By Ralph Hood
We aren’t big on rites of passage in this country, but they are here, nevertheless.
There are a blue jillion definitions of rites of passage, but the one I prefer is an obvious step up from childhood toward adulthood. It doesn’t mean you are fully adult—you still can’t vote—but some real adult accepted that you have moved up a bit.
Now, let me tell you about my father…
“Daddy” was a right confident man. He had lived in Brunswick, GA, very close to the beaches for more than two decades at the time of this story, and knew about things like tides, rip tides, and sand bars.
Daddy certainly knew it was very dangerous to wade out to a sandbar at low tide. Even I knew by age 12 or so that the tide might come back in faster than you could swim back to shore. As the water came in—or went out—rip-tides could be produced.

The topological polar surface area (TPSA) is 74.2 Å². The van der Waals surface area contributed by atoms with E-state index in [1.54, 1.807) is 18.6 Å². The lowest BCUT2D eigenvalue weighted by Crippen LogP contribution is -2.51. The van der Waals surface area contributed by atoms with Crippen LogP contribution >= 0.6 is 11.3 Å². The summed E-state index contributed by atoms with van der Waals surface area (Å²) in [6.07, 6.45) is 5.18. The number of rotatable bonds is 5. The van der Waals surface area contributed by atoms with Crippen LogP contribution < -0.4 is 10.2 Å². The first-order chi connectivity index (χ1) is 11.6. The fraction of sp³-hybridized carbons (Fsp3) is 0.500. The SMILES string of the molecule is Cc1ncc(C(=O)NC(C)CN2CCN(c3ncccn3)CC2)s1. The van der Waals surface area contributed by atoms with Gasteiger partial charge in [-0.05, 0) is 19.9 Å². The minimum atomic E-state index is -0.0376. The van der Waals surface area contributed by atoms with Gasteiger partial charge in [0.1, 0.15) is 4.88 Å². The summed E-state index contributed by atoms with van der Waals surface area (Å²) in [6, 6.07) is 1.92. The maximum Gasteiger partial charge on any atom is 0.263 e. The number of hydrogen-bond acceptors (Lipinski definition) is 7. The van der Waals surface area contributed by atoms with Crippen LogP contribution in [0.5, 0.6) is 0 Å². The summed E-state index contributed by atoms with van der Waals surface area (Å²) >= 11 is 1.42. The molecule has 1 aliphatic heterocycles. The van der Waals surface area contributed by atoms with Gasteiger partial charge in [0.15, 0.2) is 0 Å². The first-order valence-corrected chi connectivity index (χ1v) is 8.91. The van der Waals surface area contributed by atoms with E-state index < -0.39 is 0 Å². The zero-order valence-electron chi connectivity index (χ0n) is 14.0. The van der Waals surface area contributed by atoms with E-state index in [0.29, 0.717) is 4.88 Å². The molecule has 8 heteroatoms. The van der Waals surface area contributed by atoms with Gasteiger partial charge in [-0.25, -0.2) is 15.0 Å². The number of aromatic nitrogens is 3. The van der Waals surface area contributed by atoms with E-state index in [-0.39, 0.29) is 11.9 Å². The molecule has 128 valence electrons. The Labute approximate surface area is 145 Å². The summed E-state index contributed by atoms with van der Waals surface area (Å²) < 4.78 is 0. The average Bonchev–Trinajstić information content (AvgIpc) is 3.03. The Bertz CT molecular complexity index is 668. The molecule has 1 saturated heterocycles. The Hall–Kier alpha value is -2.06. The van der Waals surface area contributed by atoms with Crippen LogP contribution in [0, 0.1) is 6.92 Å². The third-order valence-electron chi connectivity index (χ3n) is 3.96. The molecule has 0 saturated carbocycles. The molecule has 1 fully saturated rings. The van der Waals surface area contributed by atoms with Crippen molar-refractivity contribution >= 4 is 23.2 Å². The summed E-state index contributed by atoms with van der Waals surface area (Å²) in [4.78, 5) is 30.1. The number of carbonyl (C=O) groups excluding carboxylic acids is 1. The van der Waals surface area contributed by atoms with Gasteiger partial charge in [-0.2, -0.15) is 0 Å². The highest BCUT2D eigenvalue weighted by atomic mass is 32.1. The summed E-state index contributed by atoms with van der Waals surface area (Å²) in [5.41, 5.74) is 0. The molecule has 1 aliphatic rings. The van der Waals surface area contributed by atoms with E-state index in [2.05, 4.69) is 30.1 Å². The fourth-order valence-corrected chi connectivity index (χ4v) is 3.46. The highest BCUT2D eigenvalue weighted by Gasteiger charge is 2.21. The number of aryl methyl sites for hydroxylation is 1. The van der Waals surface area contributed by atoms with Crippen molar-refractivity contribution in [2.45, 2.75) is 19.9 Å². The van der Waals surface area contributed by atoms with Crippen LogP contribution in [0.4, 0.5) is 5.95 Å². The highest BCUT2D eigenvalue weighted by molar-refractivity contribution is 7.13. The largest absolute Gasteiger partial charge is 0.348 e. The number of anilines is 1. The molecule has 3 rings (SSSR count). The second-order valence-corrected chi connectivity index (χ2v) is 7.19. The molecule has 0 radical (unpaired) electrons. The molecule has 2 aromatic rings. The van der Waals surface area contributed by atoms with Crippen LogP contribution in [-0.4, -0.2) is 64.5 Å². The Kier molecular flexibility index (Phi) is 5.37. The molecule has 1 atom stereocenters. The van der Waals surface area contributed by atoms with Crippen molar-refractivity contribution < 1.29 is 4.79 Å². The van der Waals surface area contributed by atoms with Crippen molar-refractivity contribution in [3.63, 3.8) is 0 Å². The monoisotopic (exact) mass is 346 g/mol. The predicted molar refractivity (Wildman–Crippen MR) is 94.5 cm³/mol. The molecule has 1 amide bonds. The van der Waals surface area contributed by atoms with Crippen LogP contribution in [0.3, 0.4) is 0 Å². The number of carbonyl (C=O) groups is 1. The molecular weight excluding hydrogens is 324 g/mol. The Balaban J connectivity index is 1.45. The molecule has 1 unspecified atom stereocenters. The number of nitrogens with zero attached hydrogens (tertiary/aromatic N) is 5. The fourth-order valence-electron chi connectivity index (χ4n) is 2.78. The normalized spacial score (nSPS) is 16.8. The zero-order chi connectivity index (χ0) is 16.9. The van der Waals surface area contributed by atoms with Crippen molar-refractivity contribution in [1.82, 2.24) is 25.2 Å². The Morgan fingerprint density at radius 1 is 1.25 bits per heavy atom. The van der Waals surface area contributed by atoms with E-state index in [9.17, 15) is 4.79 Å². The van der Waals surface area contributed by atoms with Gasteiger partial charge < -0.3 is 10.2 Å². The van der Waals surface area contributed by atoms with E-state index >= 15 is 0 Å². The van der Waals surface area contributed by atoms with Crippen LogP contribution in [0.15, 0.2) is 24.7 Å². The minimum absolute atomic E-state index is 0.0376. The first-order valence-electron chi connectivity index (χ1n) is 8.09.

Both of us forgot about that one day when my age was somewhere near 13. The sandbar was close to shore, and both Daddy and I could swim that far easily.
But we had my brother Jimmy (now Jim) with us. Jimmy, four years younger than I, had suffered serious ear trouble from birth. Getting water in his ears was risky business, so he had not learned to swim as yet.
Daddy and I both realized about the same time that we had a problem. The water between us and shore was now over our heads. One of us had to swim back to shore with Jimmy hanging onto his back.
There was no alternative. It had to be done. The longer we waited the more risky it would become. Daddy had to make the decision and I saw it torment him. He felt responsible. He was older; I was younger and had at least some training in lifesaving.
Daddy finally decided that I should take Jimmy. Jimmy—a gutsy soul—did not panic as I feared he would; he did not even struggle. He hung on and we swam across.
I was proud as punch, Daddy was relieved beyond belief. I found out decades later that he dreamed of that event for years.
Jimmy? I asked him recently if he was scared during the swim. He doesn’t really remember the entire event!